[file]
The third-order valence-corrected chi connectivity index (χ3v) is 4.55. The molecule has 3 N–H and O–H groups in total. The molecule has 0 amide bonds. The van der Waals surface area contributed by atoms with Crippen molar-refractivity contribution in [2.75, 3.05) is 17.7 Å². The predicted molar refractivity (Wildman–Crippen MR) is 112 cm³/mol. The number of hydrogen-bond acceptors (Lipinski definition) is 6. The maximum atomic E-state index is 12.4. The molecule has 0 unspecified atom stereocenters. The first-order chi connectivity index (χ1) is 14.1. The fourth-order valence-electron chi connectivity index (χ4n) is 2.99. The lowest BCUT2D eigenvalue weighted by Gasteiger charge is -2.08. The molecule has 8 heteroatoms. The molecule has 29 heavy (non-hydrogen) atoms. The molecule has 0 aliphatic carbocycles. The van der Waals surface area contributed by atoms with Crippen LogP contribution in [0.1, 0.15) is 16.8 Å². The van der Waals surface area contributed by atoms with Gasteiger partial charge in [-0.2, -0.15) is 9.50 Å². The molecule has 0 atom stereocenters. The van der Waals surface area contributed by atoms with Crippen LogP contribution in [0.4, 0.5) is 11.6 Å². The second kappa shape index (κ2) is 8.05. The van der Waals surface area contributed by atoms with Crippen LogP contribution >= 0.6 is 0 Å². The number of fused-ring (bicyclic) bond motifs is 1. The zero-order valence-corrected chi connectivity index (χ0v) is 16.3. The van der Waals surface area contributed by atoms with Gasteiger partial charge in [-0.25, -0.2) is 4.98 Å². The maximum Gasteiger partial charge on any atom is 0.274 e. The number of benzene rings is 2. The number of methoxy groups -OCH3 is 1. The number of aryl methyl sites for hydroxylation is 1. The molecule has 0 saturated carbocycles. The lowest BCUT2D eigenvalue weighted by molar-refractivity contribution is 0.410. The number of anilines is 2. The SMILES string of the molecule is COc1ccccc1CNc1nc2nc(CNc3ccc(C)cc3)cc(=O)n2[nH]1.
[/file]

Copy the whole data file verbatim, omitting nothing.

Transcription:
The third-order valence-corrected chi connectivity index (χ3v) is 4.55. The molecule has 3 N–H and O–H groups in total. The molecule has 0 amide bonds. The van der Waals surface area contributed by atoms with Crippen molar-refractivity contribution in [2.75, 3.05) is 17.7 Å². The predicted molar refractivity (Wildman–Crippen MR) is 112 cm³/mol. The number of hydrogen-bond acceptors (Lipinski definition) is 6. The maximum atomic E-state index is 12.4. The molecule has 0 unspecified atom stereocenters. The first-order chi connectivity index (χ1) is 14.1. The fourth-order valence-electron chi connectivity index (χ4n) is 2.99. The lowest BCUT2D eigenvalue weighted by Gasteiger charge is -2.08. The molecule has 8 heteroatoms. The molecule has 29 heavy (non-hydrogen) atoms. The molecule has 0 aliphatic carbocycles. The van der Waals surface area contributed by atoms with Crippen LogP contribution in [0.1, 0.15) is 16.8 Å². The van der Waals surface area contributed by atoms with Gasteiger partial charge in [-0.2, -0.15) is 9.50 Å². The molecule has 0 atom stereocenters. The van der Waals surface area contributed by atoms with Crippen LogP contribution in [0.4, 0.5) is 11.6 Å². The second kappa shape index (κ2) is 8.05. The van der Waals surface area contributed by atoms with Crippen LogP contribution >= 0.6 is 0 Å². The number of fused-ring (bicyclic) bond motifs is 1. The zero-order valence-corrected chi connectivity index (χ0v) is 16.3. The van der Waals surface area contributed by atoms with Gasteiger partial charge in [-0.25, -0.2) is 4.98 Å². The maximum Gasteiger partial charge on any atom is 0.274 e. The number of benzene rings is 2. The number of methoxy groups -OCH3 is 1. The number of aryl methyl sites for hydroxylation is 1. The molecule has 0 saturated carbocycles. The lowest BCUT2D eigenvalue weighted by molar-refractivity contribution is 0.410. The number of anilines is 2. The SMILES string of the molecule is COc1ccccc1CNc1nc2nc(CNc3ccc(C)cc3)cc(=O)n2[nH]1.